I dissent, for the reasons stated in my dissenting opinion in Roe v. Workmen's Comp. Appeals Bd., ante, page 884 [117 Cal.Rptr. 683, 528 P.2d 771].

Clark, J., concurred.

­FN 1. The opinion and order denying reconsideration recites in words and substance the following: Petitioners were requested by the referee to state when and if the third party litigation had been concluded by settlement or other disposition. One of petitioners' attorneys thereafter informed the referee that the third party action had been settled in an unknown amount whereupon the referee requested more particulars. Petitioners' counsel requested additional time "professing ignorance of the exact amount of the settlement. ..." Defendants' counsel filed with the Board a certified copy of a superior court order approving compromise of claim for a gross amount of $225,000. "As far as the actual substance of the controvery is concerned, it appears to us that when a third-party recovery is shown which is several times the maximum potential workmen's compensation recovery, the burden of proving that the compensation claim is not completely subrogated to or rendered moot by the much larger recovery is upon the applicant. Here, in spite of the lack of cooperation by applicants' attorneys, the record discloses a six-figure net recovery to applicants."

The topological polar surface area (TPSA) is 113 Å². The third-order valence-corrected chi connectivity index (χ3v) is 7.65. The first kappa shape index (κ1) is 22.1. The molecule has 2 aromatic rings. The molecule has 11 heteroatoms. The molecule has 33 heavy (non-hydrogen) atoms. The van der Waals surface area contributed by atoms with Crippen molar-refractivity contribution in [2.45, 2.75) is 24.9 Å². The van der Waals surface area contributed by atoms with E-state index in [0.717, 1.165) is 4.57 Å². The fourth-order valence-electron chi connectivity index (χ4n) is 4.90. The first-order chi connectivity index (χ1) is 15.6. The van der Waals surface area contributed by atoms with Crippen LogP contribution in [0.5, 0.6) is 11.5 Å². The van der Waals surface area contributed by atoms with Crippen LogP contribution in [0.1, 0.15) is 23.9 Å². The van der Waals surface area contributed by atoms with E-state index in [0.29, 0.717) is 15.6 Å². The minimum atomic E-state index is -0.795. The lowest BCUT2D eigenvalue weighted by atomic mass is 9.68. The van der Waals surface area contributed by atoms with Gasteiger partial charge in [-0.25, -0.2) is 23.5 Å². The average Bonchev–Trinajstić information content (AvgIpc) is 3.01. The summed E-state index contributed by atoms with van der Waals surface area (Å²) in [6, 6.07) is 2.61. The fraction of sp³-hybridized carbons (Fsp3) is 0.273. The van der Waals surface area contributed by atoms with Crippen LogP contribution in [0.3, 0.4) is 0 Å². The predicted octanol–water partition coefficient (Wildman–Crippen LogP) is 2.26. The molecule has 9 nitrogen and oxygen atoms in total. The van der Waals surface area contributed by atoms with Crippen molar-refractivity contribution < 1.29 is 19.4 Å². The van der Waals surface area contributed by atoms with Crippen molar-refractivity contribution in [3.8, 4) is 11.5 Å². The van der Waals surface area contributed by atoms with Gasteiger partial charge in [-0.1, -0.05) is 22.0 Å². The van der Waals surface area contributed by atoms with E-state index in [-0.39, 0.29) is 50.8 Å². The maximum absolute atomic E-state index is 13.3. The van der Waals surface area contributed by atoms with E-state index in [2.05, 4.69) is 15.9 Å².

­FN 2. Petitioners present two subsidiary arguments which may be briefly disposed of. First, they claim that the Board denied them a hearing on the issue of the employer's concurrent negligence. While the record discloses that the referee dismissed the case with prejudice after petitioners failed to timely file points and authorities showing defendants were not entitled to the credit, essentially the referee had determined to allow the credit and petitioners claimed lack of opportunity to be heard in reality raises the same basic issue referred to above.

Second, petitioners argue that defendants' claim of the credit is inconsistent with their denial of workmen's compensation liability and that by such denial they waived the claim for credit. We perceive no inconsistency. Defendants merely took the position that if they were liable for the death benefits they were entitled to the credit.

Opinion Information
Wed, 11/27/197412 Cal.3d 899Review - Civil AppealOpinion issued

2MONICA M. GREGORY et al. (Petitioners)

Nov 27 1974Opinion: Reversed